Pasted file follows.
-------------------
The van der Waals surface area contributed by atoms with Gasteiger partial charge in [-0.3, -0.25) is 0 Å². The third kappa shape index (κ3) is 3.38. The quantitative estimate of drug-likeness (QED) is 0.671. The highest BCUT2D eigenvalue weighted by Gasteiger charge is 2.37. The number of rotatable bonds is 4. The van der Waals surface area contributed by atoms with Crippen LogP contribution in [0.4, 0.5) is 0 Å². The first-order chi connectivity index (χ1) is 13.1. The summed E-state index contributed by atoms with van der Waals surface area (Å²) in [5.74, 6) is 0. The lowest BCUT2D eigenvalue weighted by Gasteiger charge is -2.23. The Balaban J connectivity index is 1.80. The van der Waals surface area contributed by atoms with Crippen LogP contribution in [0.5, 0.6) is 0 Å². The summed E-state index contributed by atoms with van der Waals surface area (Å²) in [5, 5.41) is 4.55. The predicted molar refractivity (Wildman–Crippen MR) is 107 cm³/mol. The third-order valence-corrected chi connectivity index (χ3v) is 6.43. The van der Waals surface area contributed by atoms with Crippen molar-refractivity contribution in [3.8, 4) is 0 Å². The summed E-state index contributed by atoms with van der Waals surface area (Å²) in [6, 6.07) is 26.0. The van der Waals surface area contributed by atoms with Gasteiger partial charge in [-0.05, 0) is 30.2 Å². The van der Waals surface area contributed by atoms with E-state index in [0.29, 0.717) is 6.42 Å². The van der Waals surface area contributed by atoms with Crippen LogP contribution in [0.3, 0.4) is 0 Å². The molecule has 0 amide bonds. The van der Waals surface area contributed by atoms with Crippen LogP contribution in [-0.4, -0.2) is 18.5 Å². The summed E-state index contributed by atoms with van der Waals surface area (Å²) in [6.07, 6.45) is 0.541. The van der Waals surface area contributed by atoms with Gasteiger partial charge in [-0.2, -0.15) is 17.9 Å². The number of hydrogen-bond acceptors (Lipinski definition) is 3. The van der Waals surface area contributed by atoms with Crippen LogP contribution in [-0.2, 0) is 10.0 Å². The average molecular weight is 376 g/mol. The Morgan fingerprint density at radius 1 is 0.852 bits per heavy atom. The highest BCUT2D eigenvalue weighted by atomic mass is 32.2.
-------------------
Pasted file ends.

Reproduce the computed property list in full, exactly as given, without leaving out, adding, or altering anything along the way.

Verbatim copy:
The van der Waals surface area contributed by atoms with Gasteiger partial charge in [-0.3, -0.25) is 0 Å². The third kappa shape index (κ3) is 3.38. The quantitative estimate of drug-likeness (QED) is 0.671. The highest BCUT2D eigenvalue weighted by Gasteiger charge is 2.37. The number of rotatable bonds is 4. The van der Waals surface area contributed by atoms with Crippen LogP contribution in [0.4, 0.5) is 0 Å². The first-order chi connectivity index (χ1) is 13.1. The summed E-state index contributed by atoms with van der Waals surface area (Å²) in [5.74, 6) is 0. The lowest BCUT2D eigenvalue weighted by Gasteiger charge is -2.23. The Balaban J connectivity index is 1.80. The van der Waals surface area contributed by atoms with Crippen LogP contribution in [0.5, 0.6) is 0 Å². The summed E-state index contributed by atoms with van der Waals surface area (Å²) in [5, 5.41) is 4.55. The predicted molar refractivity (Wildman–Crippen MR) is 107 cm³/mol. The third-order valence-corrected chi connectivity index (χ3v) is 6.43. The van der Waals surface area contributed by atoms with Crippen molar-refractivity contribution in [3.8, 4) is 0 Å². The summed E-state index contributed by atoms with van der Waals surface area (Å²) in [6, 6.07) is 26.0. The van der Waals surface area contributed by atoms with Gasteiger partial charge in [-0.05, 0) is 30.2 Å². The van der Waals surface area contributed by atoms with E-state index in [0.29, 0.717) is 6.42 Å². The van der Waals surface area contributed by atoms with Crippen LogP contribution in [0.3, 0.4) is 0 Å². The molecule has 0 amide bonds. The van der Waals surface area contributed by atoms with Crippen LogP contribution in [-0.4, -0.2) is 18.5 Å². The summed E-state index contributed by atoms with van der Waals surface area (Å²) in [6.07, 6.45) is 0.541. The van der Waals surface area contributed by atoms with Gasteiger partial charge in [-0.2, -0.15) is 17.9 Å². The number of hydrogen-bond acceptors (Lipinski definition) is 3. The van der Waals surface area contributed by atoms with Crippen LogP contribution in [-0.2, 0) is 10.0 Å². The average molecular weight is 376 g/mol. The Morgan fingerprint density at radius 1 is 0.852 bits per heavy atom. The highest BCUT2D eigenvalue weighted by atomic mass is 32.2.